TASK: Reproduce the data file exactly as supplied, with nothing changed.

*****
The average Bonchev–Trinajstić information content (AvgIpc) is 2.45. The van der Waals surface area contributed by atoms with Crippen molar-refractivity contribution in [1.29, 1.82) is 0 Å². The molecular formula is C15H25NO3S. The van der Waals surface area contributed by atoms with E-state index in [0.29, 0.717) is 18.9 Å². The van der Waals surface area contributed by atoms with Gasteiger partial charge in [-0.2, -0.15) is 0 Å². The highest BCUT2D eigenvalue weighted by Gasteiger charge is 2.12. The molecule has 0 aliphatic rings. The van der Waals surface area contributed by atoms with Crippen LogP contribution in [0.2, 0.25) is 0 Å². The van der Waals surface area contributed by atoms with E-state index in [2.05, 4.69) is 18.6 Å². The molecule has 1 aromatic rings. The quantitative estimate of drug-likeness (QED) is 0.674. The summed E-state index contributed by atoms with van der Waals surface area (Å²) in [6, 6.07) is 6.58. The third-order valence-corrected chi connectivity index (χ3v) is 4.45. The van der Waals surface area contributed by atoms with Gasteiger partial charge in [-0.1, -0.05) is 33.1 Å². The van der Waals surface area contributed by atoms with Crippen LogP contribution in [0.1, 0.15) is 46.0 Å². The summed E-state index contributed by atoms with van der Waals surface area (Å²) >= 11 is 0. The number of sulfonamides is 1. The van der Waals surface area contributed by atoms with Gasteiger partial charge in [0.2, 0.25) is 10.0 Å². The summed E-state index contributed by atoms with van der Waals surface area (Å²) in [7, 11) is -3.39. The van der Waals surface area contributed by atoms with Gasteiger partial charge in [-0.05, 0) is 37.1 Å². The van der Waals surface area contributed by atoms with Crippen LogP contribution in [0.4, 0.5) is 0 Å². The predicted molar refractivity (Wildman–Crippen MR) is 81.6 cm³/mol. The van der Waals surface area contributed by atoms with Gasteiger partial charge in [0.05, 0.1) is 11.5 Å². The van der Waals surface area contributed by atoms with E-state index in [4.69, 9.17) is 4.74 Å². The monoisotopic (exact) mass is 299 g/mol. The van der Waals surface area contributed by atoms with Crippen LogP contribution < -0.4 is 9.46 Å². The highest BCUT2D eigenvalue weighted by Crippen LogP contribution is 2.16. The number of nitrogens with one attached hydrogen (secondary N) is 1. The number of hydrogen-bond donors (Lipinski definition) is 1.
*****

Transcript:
The average Bonchev–Trinajstić information content (AvgIpc) is 2.45. The van der Waals surface area contributed by atoms with Crippen molar-refractivity contribution in [1.29, 1.82) is 0 Å². The molecular formula is C15H25NO3S. The van der Waals surface area contributed by atoms with E-state index in [0.29, 0.717) is 18.9 Å². The van der Waals surface area contributed by atoms with Gasteiger partial charge in [-0.2, -0.15) is 0 Å². The highest BCUT2D eigenvalue weighted by Gasteiger charge is 2.12. The molecule has 0 aliphatic rings. The van der Waals surface area contributed by atoms with Crippen LogP contribution in [0.2, 0.25) is 0 Å². The van der Waals surface area contributed by atoms with E-state index in [2.05, 4.69) is 18.6 Å². The molecule has 1 aromatic rings. The quantitative estimate of drug-likeness (QED) is 0.674. The summed E-state index contributed by atoms with van der Waals surface area (Å²) in [6, 6.07) is 6.58. The third-order valence-corrected chi connectivity index (χ3v) is 4.45. The van der Waals surface area contributed by atoms with Gasteiger partial charge in [-0.1, -0.05) is 33.1 Å². The van der Waals surface area contributed by atoms with Crippen LogP contribution in [0.1, 0.15) is 46.0 Å². The summed E-state index contributed by atoms with van der Waals surface area (Å²) >= 11 is 0. The number of sulfonamides is 1. The van der Waals surface area contributed by atoms with Gasteiger partial charge in [0.2, 0.25) is 10.0 Å². The summed E-state index contributed by atoms with van der Waals surface area (Å²) in [7, 11) is -3.39. The van der Waals surface area contributed by atoms with Gasteiger partial charge in [-0.05, 0) is 37.1 Å². The van der Waals surface area contributed by atoms with Crippen LogP contribution in [0.4, 0.5) is 0 Å². The predicted molar refractivity (Wildman–Crippen MR) is 81.6 cm³/mol. The van der Waals surface area contributed by atoms with Gasteiger partial charge in [0.05, 0.1) is 11.5 Å². The van der Waals surface area contributed by atoms with E-state index in [4.69, 9.17) is 4.74 Å². The monoisotopic (exact) mass is 299 g/mol. The van der Waals surface area contributed by atoms with Crippen LogP contribution < -0.4 is 9.46 Å². The highest BCUT2D eigenvalue weighted by Crippen LogP contribution is 2.16. The number of nitrogens with one attached hydrogen (secondary N) is 1. The number of hydrogen-bond donors (Lipinski definition) is 1.